Guidance issued by NHS England on Monday revealed the full extent of powers that can be delegated to GP-led CCGs from April 2015.
Under the fully delegated model CCGs will be able to manage contracts, including designing PMS and APMS deals, taking contractual action such as serving remedial notices and removing contracts.
CCGs will have power over locally agreed and nationally set enhanced services - LESs and DESs - and the design of local QOF alternatives. They will be able to establish new practices, approve mergers and award discretionary payments, NHS England has revealed.
Conflict of interest fears
GPC leaders have warned against delegating practice performance management which they have said could create conflicts of interest.
Performance management of individual GPs will not be delegated.
Under the alternative 'joint commissioning' model, CCGs will be able to exercise these functions in joint committees with their local NHS England area team. Under the third option, the ‘greater involvement’ model, CCGs' role will be limited to involvement in discussions on commissioning.
As previously reported by GP, CCG primary care commissioning committees established under the full delegated model will have to have a lay chair and majority to mitigate conflicts of interest.
Representatives of the health and wellbeing board and local HealthWatch will also have the right to nominate a non-voting member.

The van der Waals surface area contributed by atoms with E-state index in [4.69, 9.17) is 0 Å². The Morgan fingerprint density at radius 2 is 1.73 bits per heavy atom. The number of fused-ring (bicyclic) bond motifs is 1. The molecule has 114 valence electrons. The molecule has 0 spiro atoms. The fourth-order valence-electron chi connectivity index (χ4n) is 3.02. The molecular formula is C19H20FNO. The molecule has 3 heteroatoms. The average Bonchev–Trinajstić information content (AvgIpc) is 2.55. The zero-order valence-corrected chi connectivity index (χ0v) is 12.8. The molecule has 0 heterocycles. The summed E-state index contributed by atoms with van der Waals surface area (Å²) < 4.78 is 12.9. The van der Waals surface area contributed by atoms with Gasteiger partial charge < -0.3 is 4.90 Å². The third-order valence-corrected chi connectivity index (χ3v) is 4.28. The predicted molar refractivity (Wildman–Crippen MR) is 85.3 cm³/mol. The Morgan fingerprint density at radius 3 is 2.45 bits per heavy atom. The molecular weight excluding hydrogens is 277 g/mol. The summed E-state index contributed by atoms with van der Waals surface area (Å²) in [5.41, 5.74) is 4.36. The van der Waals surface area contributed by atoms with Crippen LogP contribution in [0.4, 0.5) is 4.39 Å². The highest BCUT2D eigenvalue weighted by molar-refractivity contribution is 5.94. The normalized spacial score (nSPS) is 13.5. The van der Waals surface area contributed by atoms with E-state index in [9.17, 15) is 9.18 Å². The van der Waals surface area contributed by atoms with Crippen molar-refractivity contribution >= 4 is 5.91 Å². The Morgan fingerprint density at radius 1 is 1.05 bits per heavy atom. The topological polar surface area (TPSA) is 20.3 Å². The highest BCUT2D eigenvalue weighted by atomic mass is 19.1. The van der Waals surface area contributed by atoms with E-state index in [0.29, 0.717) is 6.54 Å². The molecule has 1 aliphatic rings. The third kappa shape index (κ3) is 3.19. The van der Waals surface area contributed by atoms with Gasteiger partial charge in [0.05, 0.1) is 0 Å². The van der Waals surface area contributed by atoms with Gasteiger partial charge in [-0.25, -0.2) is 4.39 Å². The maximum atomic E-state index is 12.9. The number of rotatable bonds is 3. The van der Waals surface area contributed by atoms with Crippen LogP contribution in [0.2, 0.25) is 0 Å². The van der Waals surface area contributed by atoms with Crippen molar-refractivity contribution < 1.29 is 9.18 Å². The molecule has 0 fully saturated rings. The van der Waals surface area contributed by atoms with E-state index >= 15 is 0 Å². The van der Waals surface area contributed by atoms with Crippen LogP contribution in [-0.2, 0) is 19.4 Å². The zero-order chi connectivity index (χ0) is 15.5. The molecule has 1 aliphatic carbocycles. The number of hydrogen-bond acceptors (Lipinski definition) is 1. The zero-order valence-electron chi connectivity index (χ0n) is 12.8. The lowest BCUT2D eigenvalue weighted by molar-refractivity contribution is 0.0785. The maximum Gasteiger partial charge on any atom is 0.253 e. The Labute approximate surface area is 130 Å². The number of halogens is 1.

Statutory guidance on managing conflicts of interest being developed with NHS Clinical Commissioners and Monitor will be published next month.
On resourcing, the guidance states that CCGs delegated commissioning powers will receive a ‘fair share’ of the area team’s primary care commissioning staff resources while area teams will retain what they require for their ongoing responsibilities.
NHS England’s policy of equitable funding for primary care should continue, the document said. Area teams should ensure that decisions on the future use of PMS funding should be agreed with CCGs.
Around nine out of 10 CCGs has bid for a role in commissioning primary care, and NHS England believes a third of CCGs are ready to take full control of primary care.
CCGs have until January to review and amend their prefered arrangements and implementation will begin in April.
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